By Jack Rubinger
By Jack Rubinger
Kids haven’t had it easy for the past two years with COVID-19 impacting fun, free time and school resources. Way too much time is spent in front of the TV and after-school programs are either too expensive for parents or don’t exist. Kids who aren’t physically active get bored easily.
Now there’s good news rolling in from the Rose City Rollers, who, in partnership with Active Children Portland, are bringing their SkateMobile into Portland schools, starting with Park Rose Middle School. This is a pilot program for kids grade K-8.
The truck comes equipped with skates with outdoor wheels, pads and helmets. As a safety precaution, each kid gets their own bag with their own gear. The program includes two hours of skating after school, plus an after-school meal, because nutrition is important.
“We want to reduce barriers to access, get more girls and non-binary youngsters involved,” said Rose City Rollers Executive Director Kim Stegeman.
“We want to foster social and emotional team building, confidence and respect. Kids have suffered during COVID-19 with isolation. This program gets kids moving and grooving.”
Kimberly Bergstrom, Active Children Portland, wants the community to know that the SkateMobile is available to PTAs and parties for underserved youth as well.
Roller skating has a kind of cool, non-tech nostalgia that’s needed today. There’s no electronics, no video, no buttons to push. You can go fast, be free with your body and make a lot of noise.
Unfortunately, Oaks Park is the only permanent outlet for roller skating in the Portland area.
For those who enjoy being with kids, being active and getting out, there’s a need for coach-mentors. “These are paid positions, too,” Bergstrom added.
Coach-mentors are the key to the success of Active Children Portland programming. Unlike a drop-in center, coach-mentors work with the same group of 15 kids throughout a season or entire school year. The paid positions are generally two to three hours a day, Monday through Thursdays.
Kiyauna Williams has been with the SUN after-school program for over five years and works with all the various partners and nonprofits to help deliver quality after-school activities for students. Williams has experienced first-hand the impact of various programs in youth development.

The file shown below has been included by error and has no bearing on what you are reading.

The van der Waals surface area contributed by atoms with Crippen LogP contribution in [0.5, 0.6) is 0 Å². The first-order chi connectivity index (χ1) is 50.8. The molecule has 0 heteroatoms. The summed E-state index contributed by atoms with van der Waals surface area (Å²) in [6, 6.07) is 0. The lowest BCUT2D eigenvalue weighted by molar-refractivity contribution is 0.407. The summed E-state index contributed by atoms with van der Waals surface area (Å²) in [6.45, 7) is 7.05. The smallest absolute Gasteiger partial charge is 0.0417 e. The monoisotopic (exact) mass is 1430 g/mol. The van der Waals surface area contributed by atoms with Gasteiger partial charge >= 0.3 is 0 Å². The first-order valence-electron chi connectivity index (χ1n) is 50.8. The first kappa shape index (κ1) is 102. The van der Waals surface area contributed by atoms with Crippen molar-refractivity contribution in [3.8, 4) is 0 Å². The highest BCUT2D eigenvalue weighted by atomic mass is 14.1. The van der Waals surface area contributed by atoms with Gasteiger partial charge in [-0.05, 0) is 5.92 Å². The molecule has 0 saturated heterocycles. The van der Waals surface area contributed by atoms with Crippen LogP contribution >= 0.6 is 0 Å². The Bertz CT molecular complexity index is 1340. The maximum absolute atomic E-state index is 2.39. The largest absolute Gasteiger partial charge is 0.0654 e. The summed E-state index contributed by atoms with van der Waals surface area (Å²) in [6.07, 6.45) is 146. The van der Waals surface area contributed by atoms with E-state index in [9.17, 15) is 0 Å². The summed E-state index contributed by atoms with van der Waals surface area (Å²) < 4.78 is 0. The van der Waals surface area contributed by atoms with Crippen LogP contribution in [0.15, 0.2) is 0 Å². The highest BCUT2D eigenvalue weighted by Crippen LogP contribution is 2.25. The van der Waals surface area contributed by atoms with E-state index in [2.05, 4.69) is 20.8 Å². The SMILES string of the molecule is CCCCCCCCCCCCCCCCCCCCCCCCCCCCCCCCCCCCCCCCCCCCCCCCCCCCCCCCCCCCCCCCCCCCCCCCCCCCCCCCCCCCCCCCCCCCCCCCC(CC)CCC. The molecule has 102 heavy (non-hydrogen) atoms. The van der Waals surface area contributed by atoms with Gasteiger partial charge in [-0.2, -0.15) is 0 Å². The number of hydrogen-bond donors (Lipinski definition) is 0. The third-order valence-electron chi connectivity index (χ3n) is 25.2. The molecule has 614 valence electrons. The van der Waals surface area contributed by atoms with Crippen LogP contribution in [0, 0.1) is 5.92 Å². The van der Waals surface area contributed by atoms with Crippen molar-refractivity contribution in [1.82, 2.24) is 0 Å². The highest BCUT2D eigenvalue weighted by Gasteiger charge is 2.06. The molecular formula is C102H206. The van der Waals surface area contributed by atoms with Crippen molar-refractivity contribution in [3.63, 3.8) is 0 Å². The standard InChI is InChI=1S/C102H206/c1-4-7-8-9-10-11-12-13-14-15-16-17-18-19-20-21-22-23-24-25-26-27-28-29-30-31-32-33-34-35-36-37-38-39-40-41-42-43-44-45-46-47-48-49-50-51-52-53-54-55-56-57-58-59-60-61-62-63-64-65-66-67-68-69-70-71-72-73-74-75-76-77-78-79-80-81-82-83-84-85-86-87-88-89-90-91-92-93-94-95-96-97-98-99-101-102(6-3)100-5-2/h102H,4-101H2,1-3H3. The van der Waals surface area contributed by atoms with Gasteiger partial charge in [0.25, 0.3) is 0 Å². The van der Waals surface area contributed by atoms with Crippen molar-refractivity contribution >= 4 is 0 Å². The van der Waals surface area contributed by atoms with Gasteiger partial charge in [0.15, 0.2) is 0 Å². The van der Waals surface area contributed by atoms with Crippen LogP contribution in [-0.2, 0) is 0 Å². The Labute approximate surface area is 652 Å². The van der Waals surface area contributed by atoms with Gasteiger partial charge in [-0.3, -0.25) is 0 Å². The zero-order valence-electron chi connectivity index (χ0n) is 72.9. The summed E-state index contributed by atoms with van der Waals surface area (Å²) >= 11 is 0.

“Being able to do something active for fresh air after school is awesome,” said Williams. “We’re getting teachers involved too, because it’s good for kids to see teachers in a different light. It’s important to be physically active because childhood obesity is a problem in our community.”
“While several kids have skated before, some haven’t. The main thing is that they’re all having fun,” she continued.
Active Children Portland has been involved in the community for 10 years. During that time they’ve worked to reduce barriers to sports, increase health and nutrition opportunities, enrich academic engagement and provide a safe, mentor-led after-school environment for kids in under-served communities.
The program started with soccer for 100 kids at six schools. Since then, they’ve expanded to serve 32 metro area schools and sites for over 1,200 kids annually. They’ve added custom nutrition programming from the OHSU School of Nutrition, creative writing, service learning projects, STEM-based social entrepreneurship, and camps.
The Rose City Rollers mission is to serve women, girls and gender expansive individuals who want to play the team sport of roller derby, connect with an inclusive community, and realize their power both on skates and off.
The league consists of four home teams: an internationally-ranked travel team, two junior derby programs, a developmental competitive program and a recreational program with skaters ranging in age from seven to 60 years old. It is made up of over 400 smart, tough, accomplished women, girls and gender expansive individuals who skate fast, hit hard, and defy stereotypes about athletes in women’s sports.
Photo by Rose City Rollers